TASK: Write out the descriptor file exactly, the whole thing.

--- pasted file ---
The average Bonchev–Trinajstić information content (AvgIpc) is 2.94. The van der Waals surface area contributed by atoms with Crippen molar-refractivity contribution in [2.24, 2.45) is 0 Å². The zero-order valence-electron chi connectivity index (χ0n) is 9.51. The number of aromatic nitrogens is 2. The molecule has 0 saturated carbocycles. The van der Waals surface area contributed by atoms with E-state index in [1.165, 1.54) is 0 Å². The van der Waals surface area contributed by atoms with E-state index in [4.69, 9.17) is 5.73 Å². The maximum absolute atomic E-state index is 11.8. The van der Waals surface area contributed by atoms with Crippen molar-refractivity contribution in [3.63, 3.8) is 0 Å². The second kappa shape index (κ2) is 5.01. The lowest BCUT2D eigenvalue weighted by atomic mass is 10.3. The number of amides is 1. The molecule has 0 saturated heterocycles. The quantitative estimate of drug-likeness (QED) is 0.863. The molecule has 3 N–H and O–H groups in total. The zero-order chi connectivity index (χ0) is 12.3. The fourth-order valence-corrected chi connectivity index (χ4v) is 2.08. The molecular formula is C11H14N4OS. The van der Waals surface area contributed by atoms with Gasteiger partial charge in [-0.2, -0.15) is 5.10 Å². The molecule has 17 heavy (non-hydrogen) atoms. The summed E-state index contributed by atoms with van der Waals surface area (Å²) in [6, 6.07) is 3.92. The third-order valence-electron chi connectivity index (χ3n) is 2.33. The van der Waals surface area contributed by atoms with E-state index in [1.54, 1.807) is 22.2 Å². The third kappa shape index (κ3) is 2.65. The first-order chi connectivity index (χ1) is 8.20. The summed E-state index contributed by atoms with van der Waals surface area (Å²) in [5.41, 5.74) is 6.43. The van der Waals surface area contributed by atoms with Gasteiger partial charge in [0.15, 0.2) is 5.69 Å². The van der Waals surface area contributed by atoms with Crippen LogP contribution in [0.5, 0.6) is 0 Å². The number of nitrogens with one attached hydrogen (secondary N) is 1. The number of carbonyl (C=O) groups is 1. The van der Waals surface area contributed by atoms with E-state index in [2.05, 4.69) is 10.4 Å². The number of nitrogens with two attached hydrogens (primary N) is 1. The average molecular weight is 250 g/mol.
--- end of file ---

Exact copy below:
The average Bonchev–Trinajstić information content (AvgIpc) is 2.94. The van der Waals surface area contributed by atoms with Crippen molar-refractivity contribution in [2.24, 2.45) is 0 Å². The zero-order valence-electron chi connectivity index (χ0n) is 9.51. The number of aromatic nitrogens is 2. The molecule has 0 saturated carbocycles. The van der Waals surface area contributed by atoms with E-state index in [1.165, 1.54) is 0 Å². The van der Waals surface area contributed by atoms with E-state index in [4.69, 9.17) is 5.73 Å². The maximum absolute atomic E-state index is 11.8. The van der Waals surface area contributed by atoms with Crippen molar-refractivity contribution in [3.63, 3.8) is 0 Å². The second kappa shape index (κ2) is 5.01. The lowest BCUT2D eigenvalue weighted by atomic mass is 10.3. The number of amides is 1. The molecule has 0 saturated heterocycles. The quantitative estimate of drug-likeness (QED) is 0.863. The molecule has 3 N–H and O–H groups in total. The zero-order chi connectivity index (χ0) is 12.3. The fourth-order valence-corrected chi connectivity index (χ4v) is 2.08. The molecular formula is C11H14N4OS. The van der Waals surface area contributed by atoms with Gasteiger partial charge in [-0.2, -0.15) is 5.10 Å². The molecule has 17 heavy (non-hydrogen) atoms. The summed E-state index contributed by atoms with van der Waals surface area (Å²) in [6, 6.07) is 3.92. The third-order valence-electron chi connectivity index (χ3n) is 2.33. The van der Waals surface area contributed by atoms with E-state index in [1.54, 1.807) is 22.2 Å². The third kappa shape index (κ3) is 2.65. The first-order chi connectivity index (χ1) is 8.20. The summed E-state index contributed by atoms with van der Waals surface area (Å²) in [5.41, 5.74) is 6.43. The van der Waals surface area contributed by atoms with Gasteiger partial charge in [0.15, 0.2) is 5.69 Å². The van der Waals surface area contributed by atoms with Crippen LogP contribution in [0.5, 0.6) is 0 Å². The number of nitrogens with one attached hydrogen (secondary N) is 1. The number of carbonyl (C=O) groups is 1. The van der Waals surface area contributed by atoms with E-state index in [2.05, 4.69) is 10.4 Å². The number of nitrogens with two attached hydrogens (primary N) is 1. The average molecular weight is 250 g/mol.